Meatless Monday: Filling Michael Pollan's Prescription

In his 2008 book, In Defense of Food, Michael Pollan gave us the prescription in seven words -- "Eat food. Not too much. Mostly plants." It's that simple. And that hard to do. I saw just how hard when I recently participated in the James Beard Foundation food conference.

Over two dynamic days, food experts and advocates including White House chef and U.S. Nutrition Policy advisor Sam Kass, Mark Bittman, National Family Farm Coalition head Ben Burkett, Laurie David of "Fed Up" fame and Pollan himself gathered to discuss "Health and Food: Is Better Food the Prescription for a Healthier America?" Well, that's obvious -- yes. The details are where things get complicated.


The problem is financial and social inequity. The problem is the how little nutrition information doctors have -- it's not taught in medical school. The problem is the food industry. The problem is us and our human resistance to change. Turns out what needs to happen to fill Pollan's simple prescription is as multi-faceted as a diamond and about as hard to cut into. We wound up with more obstacles than answers.

Missing from the conversation -- the mostly plants part, the positive health and environmental impacts of lowering meat consumption. No one said a meatless diet is bad for you, because of course no one can. The nonprofit Wholesome Wave has even created a Fruit and Vegetable Prescription program. But the conference's headliners who could have raised the myriad benefits of a meatless diet never did (and you know who you are). I brought it up. It went nowhere. The only speaker to mention it is Dr. Derek Yach of the Vitality Institute, a global health and food policy pro who's learned some battles are easier to win than others.

The conference showed there's a greater interest and awareness in what we eat and how we eat. That's great. But it's not the same as change. Pollan's prescription's still sound. But now he admits, "It's hard to get people to change."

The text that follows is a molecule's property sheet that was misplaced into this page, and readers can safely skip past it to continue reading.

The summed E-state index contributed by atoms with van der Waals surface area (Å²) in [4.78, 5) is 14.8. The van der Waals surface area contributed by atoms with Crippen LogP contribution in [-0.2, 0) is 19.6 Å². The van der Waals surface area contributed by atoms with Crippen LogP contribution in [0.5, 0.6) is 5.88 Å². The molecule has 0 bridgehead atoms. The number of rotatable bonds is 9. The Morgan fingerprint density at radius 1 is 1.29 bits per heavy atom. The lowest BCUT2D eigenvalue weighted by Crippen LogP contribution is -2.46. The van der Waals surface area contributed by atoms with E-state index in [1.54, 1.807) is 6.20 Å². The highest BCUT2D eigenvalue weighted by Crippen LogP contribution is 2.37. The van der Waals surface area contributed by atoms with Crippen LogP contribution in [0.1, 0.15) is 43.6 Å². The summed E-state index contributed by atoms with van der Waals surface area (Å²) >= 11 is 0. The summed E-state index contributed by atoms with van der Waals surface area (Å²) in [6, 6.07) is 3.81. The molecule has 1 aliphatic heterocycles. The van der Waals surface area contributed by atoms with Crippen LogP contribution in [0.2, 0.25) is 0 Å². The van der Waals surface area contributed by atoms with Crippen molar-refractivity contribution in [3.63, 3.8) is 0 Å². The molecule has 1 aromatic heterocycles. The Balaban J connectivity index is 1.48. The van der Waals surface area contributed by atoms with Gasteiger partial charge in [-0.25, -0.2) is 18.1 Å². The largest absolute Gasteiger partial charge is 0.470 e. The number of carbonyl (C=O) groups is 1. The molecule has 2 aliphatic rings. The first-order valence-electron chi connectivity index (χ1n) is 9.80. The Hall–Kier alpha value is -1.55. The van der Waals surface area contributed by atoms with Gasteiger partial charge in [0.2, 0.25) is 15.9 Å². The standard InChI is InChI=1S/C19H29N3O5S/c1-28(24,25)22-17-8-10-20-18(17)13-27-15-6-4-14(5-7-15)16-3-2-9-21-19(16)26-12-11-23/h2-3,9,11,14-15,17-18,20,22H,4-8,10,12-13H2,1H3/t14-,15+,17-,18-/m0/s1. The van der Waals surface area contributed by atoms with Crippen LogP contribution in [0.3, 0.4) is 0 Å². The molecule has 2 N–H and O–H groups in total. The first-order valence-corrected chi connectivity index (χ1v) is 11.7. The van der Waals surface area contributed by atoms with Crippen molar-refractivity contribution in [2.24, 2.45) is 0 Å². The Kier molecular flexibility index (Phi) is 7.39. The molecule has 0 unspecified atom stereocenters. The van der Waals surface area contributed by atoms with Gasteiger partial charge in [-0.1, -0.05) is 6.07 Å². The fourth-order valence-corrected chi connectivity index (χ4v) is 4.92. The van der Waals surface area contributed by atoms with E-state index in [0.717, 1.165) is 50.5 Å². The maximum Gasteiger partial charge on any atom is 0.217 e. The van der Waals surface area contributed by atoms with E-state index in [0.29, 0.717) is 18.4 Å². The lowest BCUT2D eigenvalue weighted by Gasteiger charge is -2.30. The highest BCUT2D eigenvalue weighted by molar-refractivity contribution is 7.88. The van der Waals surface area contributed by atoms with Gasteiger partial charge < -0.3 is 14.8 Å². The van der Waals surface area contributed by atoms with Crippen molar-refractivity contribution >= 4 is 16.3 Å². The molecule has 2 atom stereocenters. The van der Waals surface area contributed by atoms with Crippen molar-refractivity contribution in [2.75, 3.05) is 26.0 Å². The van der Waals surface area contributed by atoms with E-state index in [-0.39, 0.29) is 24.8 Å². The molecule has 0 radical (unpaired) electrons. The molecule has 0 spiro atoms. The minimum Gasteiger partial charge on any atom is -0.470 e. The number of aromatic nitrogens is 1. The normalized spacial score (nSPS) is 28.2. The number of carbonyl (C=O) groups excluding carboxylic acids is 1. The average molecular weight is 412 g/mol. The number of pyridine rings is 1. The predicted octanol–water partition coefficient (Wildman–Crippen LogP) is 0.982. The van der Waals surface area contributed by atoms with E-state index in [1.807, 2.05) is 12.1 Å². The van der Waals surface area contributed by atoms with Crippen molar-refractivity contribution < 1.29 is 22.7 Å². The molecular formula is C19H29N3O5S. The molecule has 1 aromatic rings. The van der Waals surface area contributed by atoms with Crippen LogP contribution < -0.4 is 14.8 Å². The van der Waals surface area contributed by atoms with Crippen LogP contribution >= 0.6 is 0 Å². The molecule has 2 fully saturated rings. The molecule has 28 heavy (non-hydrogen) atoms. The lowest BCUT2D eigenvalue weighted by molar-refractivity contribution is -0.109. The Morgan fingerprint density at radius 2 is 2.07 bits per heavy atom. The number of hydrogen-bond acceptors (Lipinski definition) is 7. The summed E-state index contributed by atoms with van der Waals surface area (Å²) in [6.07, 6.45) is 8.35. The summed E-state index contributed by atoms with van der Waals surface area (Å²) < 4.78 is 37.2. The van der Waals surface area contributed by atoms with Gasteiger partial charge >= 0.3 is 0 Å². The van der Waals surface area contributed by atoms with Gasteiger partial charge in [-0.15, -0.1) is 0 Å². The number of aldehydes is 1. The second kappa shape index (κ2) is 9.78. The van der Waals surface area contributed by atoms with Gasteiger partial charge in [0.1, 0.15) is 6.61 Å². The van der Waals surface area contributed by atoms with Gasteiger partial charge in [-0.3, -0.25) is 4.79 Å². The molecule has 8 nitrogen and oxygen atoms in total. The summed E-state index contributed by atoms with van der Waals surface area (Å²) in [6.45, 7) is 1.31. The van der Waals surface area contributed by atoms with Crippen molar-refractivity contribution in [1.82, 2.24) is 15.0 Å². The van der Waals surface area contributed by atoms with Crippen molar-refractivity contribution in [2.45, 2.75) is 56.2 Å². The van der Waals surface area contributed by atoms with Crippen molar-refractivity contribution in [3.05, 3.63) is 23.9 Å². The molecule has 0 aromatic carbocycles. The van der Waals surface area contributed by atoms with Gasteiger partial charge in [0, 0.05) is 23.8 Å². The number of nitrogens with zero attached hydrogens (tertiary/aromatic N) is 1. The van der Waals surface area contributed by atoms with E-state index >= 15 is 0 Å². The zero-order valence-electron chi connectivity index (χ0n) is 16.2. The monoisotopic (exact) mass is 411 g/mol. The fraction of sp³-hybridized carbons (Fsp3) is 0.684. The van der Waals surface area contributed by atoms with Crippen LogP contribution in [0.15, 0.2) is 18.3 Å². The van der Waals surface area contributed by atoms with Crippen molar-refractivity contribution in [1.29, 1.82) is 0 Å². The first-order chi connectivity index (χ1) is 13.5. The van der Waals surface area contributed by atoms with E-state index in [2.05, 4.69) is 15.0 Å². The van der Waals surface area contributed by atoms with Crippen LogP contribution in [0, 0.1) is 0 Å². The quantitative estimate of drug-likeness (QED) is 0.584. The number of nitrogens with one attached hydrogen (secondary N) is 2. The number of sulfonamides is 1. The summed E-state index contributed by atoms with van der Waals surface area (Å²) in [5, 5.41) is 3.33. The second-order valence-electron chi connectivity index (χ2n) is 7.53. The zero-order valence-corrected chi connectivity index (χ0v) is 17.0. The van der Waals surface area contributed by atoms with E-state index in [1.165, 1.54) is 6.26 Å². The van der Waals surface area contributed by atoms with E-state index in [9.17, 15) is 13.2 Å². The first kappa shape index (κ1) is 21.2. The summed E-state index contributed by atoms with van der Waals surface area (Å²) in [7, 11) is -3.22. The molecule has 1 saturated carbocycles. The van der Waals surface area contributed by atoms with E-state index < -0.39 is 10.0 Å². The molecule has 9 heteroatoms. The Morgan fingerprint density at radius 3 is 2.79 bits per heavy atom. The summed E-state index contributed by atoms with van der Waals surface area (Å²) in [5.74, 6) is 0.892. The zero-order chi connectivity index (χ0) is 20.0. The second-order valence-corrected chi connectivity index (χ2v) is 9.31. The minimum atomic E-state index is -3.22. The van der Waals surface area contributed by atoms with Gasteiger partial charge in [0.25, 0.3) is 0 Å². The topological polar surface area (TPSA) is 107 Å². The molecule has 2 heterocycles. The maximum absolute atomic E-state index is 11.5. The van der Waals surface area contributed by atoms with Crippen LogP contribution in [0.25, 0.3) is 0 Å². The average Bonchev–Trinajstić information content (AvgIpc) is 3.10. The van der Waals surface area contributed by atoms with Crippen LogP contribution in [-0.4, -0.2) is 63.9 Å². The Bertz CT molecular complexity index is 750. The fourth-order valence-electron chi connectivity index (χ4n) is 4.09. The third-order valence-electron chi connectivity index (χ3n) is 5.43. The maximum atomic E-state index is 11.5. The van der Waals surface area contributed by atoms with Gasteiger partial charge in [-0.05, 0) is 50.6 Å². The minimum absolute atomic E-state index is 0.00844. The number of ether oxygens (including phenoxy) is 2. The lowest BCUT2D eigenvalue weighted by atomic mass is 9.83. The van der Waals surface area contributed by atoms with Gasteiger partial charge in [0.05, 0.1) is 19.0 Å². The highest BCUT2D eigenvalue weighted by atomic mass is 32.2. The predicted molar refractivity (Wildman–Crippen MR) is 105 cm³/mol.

If we agreed on one thing, it's this -- what needs to change is everything. "The world's a messy place," says Kass. "Do everything you can at every turn."

Start in the kitchen. Cooking, whether you learn it in school or at home empowers you. It means you aren't beholden to food companies and don't buy into their lies that cooking is drudgery, that it's a time suck and expensive and we're incapable. Cooking isn't any of those things. It's a basic life skill. So's eating. We could do better there, too. Each week, try eating one more meatless meal. Try making one more home-cooked meal. Small, but doable actions make Michael Pollan's prescription easy to fill.

Hero Food author and Tertula chef Seamus Mullen agrees."The first step is getting people around the table and actually cooking with real ingredients that you can pronounce and recognize." Mostly plants.


Plant Prescription Salad with Mustard and Dill

Here's an autumn salad with bright flavors and colors. It's pretty enough for your holiday table, easy enough not to freak you out in the kitchen.

Serves 4 to 6.

1/4 cup olive oil
2 teaspoons Dijon mustard
2 teaspoons sherry or cider vinegar
1 tablespoon agave or honey
2 tablespoons fresh dill, finely chopped, plus additional for garnish, if desired
1 zucchini, sliced into thin discs
1 medium onion, sliced into half moons
1 red pepper, sliced into slim strips
4 to 5 cups loosely packed tender greens -- arugula, lettuce, whatever's at your farmers market
1/2 bunch French breakfast radish, watermelon radish or other mild radish, sliced thin (about 1 cup)
1/4 cup toasted almonds, coarsely chopped

Preheat oven to 375 degrees.

Lightly oil a large rimmed baking sheet.

In a small bowl, whisk together olive oil, Dijon mustard, sherry or cider vinegar and agave or honey until ingredients emulsify, about a minute. Add chopped dill and give another quick whisk. Set aside.

Spread sliced zucchini, onion and pepper on the baking sheet, taking care not to crowd the vegetables. Brush generously with the dressing, using about half. Reserve the remainder for serving.

Roast vegetables for about 30 minutes. Give them a stir and a flip about halfway through. They should be slightly tender at this point. Give them another 10 to 15 minutes, then remove from the oven and set aside for a few minutes to cool.

Spread greens on a platter. Lay the roasted vegetables on top. Sprinkle sliced radishes and chopped almonds over all, plus the additional chopped dill for garnish, if you like, and drizzle the the remaining dressing on top.